Preparing To Replace MufflerPreparing To Replace MufflerPreparing To Replace MufflerPreparing To Replace MufflerPreparing To Replace MufflerI still have a few days before the new OEM exhaust arrives, but since I was catching up on a couple other projects in the garage, I decided to get a head start on removing the existing exhaust. I wanted to video this process, but the battery in my GoPro is dead and I didn’t want to wait for it to charge. So for now, pictures will have to do. The first concern any time you do this is the condition of the head studs and nuts that secure the muffler. I had already taken a peek at mine when I replaced the intake year before last and was happy to discover the the previous owner had used brass nuts to secure the muffler to the heads. Brass won’t rust and less likely to seize to the studs. Usually, the first step would be to raise the rear of the Beetle for easy access, but since I’m only removing the tin to take a better look, I skipped raising the rear for now. I removed all of the piping for heat first, this differs a bit from year to year, but it’s pretty much self explanatory. Remove them gently so you can re-use them. I’m running J pipes, but I still keep everything plumbed just in case I want to put heat exchangers back on. The outlet on the dog house shroud is capped to keep the air flowing over the engine. If I ever do put heat exchangers back on, I’ll just remove the caps. Next step is to remove the rear tin. For me, this was a total of twelve 6x12mm 6mm shroud screws and washers. Shroud Screws If you’re missing these screws or want to replace them to dress up your engine bay, most VW vendors sell them for about 5 dollars for a set of 12. This is a good time to put your Titan Magnetic Parts Tray to use. Helps to keep your nuts and bolts from being lost or kicked across the garage. Once all of the screws are removed, all you need to do is to remove the rear tin. If your engine bay seal is in really good condition, it will take some maneuvering to get the tin out, but it’s a fairly easy process. Once the tin is removed, you’ll have easy access to the nuts that secure the muffler to the head (the bottom nuts are easier to remove from beneath the car) and the heat riser screws. [Read more…]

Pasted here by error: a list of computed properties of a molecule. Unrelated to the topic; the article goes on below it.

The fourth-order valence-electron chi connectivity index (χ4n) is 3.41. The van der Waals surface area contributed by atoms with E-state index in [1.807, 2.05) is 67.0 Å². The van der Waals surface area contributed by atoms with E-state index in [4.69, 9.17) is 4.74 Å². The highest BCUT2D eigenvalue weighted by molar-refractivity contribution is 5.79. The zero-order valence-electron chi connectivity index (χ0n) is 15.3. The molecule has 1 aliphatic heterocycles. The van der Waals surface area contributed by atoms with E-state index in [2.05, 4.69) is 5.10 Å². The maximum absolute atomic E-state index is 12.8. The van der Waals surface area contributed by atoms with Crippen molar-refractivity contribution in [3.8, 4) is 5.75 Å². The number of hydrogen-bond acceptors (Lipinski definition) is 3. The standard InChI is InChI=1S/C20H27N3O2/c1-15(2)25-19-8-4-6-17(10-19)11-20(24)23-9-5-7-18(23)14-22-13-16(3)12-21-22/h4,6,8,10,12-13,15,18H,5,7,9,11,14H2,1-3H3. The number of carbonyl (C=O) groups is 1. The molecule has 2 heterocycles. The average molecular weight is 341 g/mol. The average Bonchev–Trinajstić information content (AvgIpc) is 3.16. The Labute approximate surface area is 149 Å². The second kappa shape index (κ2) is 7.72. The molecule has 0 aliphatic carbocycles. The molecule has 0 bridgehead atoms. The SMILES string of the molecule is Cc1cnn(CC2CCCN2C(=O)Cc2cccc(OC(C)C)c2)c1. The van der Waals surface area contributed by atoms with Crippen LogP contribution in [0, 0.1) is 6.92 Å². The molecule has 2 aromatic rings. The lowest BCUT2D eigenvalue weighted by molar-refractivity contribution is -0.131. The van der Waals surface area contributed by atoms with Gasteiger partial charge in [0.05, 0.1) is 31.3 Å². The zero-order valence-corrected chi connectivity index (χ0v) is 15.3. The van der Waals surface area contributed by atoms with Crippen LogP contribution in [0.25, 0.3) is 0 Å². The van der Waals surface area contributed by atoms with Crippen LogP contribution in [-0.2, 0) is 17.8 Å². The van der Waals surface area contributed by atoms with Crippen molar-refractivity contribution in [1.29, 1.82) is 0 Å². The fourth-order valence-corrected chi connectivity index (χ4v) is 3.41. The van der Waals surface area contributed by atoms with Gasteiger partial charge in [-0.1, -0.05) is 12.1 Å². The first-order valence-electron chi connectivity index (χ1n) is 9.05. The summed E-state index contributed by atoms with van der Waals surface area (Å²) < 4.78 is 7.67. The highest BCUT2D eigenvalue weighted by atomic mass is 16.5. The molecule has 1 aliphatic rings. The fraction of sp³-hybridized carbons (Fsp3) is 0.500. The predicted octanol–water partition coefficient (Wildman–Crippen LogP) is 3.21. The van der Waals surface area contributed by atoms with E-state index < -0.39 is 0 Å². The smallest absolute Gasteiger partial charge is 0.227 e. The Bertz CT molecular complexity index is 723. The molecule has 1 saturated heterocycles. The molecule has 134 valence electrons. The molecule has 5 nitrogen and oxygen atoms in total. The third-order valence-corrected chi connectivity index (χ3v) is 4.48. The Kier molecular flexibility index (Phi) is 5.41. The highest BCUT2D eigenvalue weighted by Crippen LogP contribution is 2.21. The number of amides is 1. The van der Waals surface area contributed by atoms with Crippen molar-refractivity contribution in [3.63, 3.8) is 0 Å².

Next Project, New Exhaust

1967 Reverse LightsNew Exhaust ProjectThe Beetle has had a Abarth exhaust on it ever since I bought it. They’re a great exhaust and they look good, but I’ve never been a fan of the sound. I’m also pretty sure that the tubes to the heat risers are clogged with carbon. One of things that make Beetles unique is the bubbly exhaust. So, I’ve decided the next project will be to remove the Abarth exhaust and replace it with a stock exhaust. I put in the order to CIP1.com today. After a quick inspection of the current exhaust, I noticed that the person who installed it did it right. Looks like the heads have new studs and they also used brass nuts to secure the exhaust to the heads. This area can be a real problem if steel nuts had been used, you can easily snap the studs a part if the nut is rusted to the stud. I’ll still give each nut a good soaking with PB Blaster and take my time when it comes to removing the nuts from the studs. This is one step that you don’t want to get into a rush. So hopefully, the new exhaust will be delivered in the next week or so and I’ll put together a “how to” on replacing the exhaust.